A good example is Re’aya, a patient affordability program for cancer patients that cannot complete their treatment regimen for financial reasons or lack of insurance coverage. That program reflects the company’s ongoing commitment to provide access to patients to the latest treatments to their diseases and our commitment to partner with the Ministry of Health and Prevention (MOHAP) at the same time.

In addition, we have signed a memorandum of understanding (MoU) with MOHAP to extend the program to cover respiratory biologics in addition to the current oncology products and we are looking to continue adding therapeutic areas and medicines.

Another example to highlight is our partnership with the UAE Ministry of Health in Respiratory where we work with the authority to provide an integrated approach in Asthma management by first understanding the local prevalence of asthma and then building capacities and capabilities among healthcare professionals while at the same time creating awareness among patients.

 

What is AstraZeneca doing in terms of research and development in the country?

Our approach to clinical research in the UAE focuses on generating local data since knowing the disease is one thing but knowing how it is impacting people living in this particular country might differ from other places. In UAE, we have conducted several studies in partnership with the UAE Ministry of Health and Prevention in oncology, respiratory and cardiovascular and metabolic diseases. Through these efforts, we are better understanding the UAE specificities so we can tackle local unmet medical needs.

 

How do you asses the challenges in the country?

In my opinion, the UAE is a well-developed market with a clear vision to have a world-class healthcare system. The local environment is highly dynamic, and we have to navigate it as best as we can. We believe that our strong team on the ground and partnership model has allowed us to overcome challenges and helped us become a trusted partner of choice.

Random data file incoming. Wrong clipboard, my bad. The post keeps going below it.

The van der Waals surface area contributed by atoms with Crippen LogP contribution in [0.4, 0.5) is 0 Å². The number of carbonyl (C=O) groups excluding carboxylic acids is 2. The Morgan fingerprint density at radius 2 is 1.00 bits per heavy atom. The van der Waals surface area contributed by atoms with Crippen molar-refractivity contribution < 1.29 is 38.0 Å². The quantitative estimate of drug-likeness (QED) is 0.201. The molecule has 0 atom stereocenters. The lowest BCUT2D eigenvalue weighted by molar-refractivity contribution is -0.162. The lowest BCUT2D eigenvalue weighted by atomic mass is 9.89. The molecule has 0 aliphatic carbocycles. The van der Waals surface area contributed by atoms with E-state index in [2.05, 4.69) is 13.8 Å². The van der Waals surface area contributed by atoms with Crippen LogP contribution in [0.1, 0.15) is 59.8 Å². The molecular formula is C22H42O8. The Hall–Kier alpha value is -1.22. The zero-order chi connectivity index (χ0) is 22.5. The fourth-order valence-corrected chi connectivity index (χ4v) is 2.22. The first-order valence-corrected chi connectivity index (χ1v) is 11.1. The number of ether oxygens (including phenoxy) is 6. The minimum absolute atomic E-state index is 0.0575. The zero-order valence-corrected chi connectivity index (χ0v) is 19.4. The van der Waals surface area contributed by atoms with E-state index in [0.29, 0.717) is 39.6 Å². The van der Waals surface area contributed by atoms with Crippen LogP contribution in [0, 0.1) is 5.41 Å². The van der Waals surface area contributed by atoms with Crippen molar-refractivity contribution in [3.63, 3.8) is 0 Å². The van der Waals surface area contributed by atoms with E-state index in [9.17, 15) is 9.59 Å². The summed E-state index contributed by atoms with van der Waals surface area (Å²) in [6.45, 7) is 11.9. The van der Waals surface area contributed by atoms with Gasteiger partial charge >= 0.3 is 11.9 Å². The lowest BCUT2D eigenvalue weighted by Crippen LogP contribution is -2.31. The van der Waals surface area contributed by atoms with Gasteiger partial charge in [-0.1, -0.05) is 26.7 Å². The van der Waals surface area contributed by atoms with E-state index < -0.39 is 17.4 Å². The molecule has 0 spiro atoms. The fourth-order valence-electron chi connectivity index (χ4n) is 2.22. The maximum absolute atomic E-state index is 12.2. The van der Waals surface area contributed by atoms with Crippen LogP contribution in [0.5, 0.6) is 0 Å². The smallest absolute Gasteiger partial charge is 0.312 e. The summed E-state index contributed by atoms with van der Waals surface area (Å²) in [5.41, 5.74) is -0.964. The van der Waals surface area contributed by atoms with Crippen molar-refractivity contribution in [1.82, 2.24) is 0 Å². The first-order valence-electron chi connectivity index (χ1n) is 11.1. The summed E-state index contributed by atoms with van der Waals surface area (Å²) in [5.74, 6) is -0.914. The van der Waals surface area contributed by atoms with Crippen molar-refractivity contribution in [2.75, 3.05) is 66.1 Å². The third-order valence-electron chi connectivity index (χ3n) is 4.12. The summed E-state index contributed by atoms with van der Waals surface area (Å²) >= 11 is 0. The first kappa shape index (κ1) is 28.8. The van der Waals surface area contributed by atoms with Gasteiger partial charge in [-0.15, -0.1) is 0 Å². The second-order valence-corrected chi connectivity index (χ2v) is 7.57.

Why do you believe the company has achieved those levels of growth?

Honestly, it has been about putting the right people in the right place, therefore maximizing our team’s capabilities. We have optimized the structure across the region in order to make sure that everyone is as efficient as possible in their respective roles.

This being said, I believe that our key to success after people is our ability to be flexible and quickly adapt to local market dynamics.

 

How are the rest of the markets in the Gulf performing?

Gulf markets means the UAE, Qatar, Oman, Bahrain, Kuwait and Saudi Arabia, are often similar but require different approach based on country-specific dynamics and regulations. Most of our markets are performing well and we aspire to become a trusted partner of choice to health authorities across all Gulf markets.

 

Having worked in as complex regions as Iraq, Syria and Lebanon, what can you tell other executives about what it takes to succeed there?

These countries are known to have special considerations due to the political instability. Our presence was driven by the specificities of each country and the local situation; accordingly, we were actively present in some and ensuring continuous supply of medicines in others.

The key to success is to be driven by your values, be patient-centric, have a strong team on the ground and a flexible strategy to adapt with changing situations.